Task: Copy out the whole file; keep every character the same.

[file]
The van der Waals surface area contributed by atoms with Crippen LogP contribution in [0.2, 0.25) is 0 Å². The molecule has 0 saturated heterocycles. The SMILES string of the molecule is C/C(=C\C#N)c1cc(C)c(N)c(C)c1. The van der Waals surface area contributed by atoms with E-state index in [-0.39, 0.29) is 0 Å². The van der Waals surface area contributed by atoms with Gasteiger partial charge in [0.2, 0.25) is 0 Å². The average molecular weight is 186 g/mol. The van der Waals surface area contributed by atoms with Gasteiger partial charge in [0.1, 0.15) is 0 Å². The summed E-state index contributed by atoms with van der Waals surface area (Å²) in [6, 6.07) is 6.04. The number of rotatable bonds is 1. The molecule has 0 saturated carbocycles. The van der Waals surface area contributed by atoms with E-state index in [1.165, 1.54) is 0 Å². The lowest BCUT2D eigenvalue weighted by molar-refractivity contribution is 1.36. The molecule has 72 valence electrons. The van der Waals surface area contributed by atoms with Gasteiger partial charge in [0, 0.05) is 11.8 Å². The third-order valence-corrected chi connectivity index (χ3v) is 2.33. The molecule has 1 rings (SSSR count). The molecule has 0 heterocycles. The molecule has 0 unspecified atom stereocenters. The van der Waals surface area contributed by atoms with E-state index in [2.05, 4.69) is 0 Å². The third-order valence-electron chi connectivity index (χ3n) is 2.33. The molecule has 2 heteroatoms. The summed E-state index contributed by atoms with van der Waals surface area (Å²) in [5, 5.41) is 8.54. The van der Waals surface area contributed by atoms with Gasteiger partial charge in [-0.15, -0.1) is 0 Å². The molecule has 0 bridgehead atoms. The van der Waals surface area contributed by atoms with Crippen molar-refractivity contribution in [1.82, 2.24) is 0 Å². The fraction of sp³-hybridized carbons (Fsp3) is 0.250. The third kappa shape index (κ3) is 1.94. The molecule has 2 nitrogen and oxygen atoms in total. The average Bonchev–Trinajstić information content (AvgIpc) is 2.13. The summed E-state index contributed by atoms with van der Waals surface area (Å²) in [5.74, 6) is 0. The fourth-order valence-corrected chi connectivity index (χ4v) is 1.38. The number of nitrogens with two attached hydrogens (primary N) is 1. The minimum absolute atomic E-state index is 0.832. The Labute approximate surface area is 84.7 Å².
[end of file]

The van der Waals surface area contributed by atoms with Crippen LogP contribution in [0.2, 0.25) is 0 Å². The molecule has 0 saturated heterocycles. The SMILES string of the molecule is C/C(=C\C#N)c1cc(C)c(N)c(C)c1. The van der Waals surface area contributed by atoms with E-state index in [-0.39, 0.29) is 0 Å². The van der Waals surface area contributed by atoms with Gasteiger partial charge in [0.2, 0.25) is 0 Å². The average molecular weight is 186 g/mol. The van der Waals surface area contributed by atoms with Gasteiger partial charge in [0.1, 0.15) is 0 Å². The summed E-state index contributed by atoms with van der Waals surface area (Å²) in [6, 6.07) is 6.04. The number of rotatable bonds is 1. The molecule has 0 saturated carbocycles. The van der Waals surface area contributed by atoms with E-state index in [1.165, 1.54) is 0 Å². The lowest BCUT2D eigenvalue weighted by molar-refractivity contribution is 1.36. The molecule has 72 valence electrons. The van der Waals surface area contributed by atoms with Gasteiger partial charge in [0, 0.05) is 11.8 Å². The third-order valence-corrected chi connectivity index (χ3v) is 2.33. The molecule has 1 rings (SSSR count). The molecule has 0 heterocycles. The molecule has 0 unspecified atom stereocenters. The van der Waals surface area contributed by atoms with E-state index in [2.05, 4.69) is 0 Å². The third-order valence-electron chi connectivity index (χ3n) is 2.33. The molecule has 2 heteroatoms. The summed E-state index contributed by atoms with van der Waals surface area (Å²) in [5, 5.41) is 8.54. The van der Waals surface area contributed by atoms with Gasteiger partial charge in [-0.15, -0.1) is 0 Å². The molecule has 0 bridgehead atoms. The van der Waals surface area contributed by atoms with Crippen molar-refractivity contribution in [1.82, 2.24) is 0 Å². The fraction of sp³-hybridized carbons (Fsp3) is 0.250. The third kappa shape index (κ3) is 1.94. The molecule has 2 nitrogen and oxygen atoms in total. The average Bonchev–Trinajstić information content (AvgIpc) is 2.13. The summed E-state index contributed by atoms with van der Waals surface area (Å²) in [5.74, 6) is 0. The fourth-order valence-corrected chi connectivity index (χ4v) is 1.38. The number of nitrogens with two attached hydrogens (primary N) is 1. The minimum absolute atomic E-state index is 0.832. The Labute approximate surface area is 84.7 Å².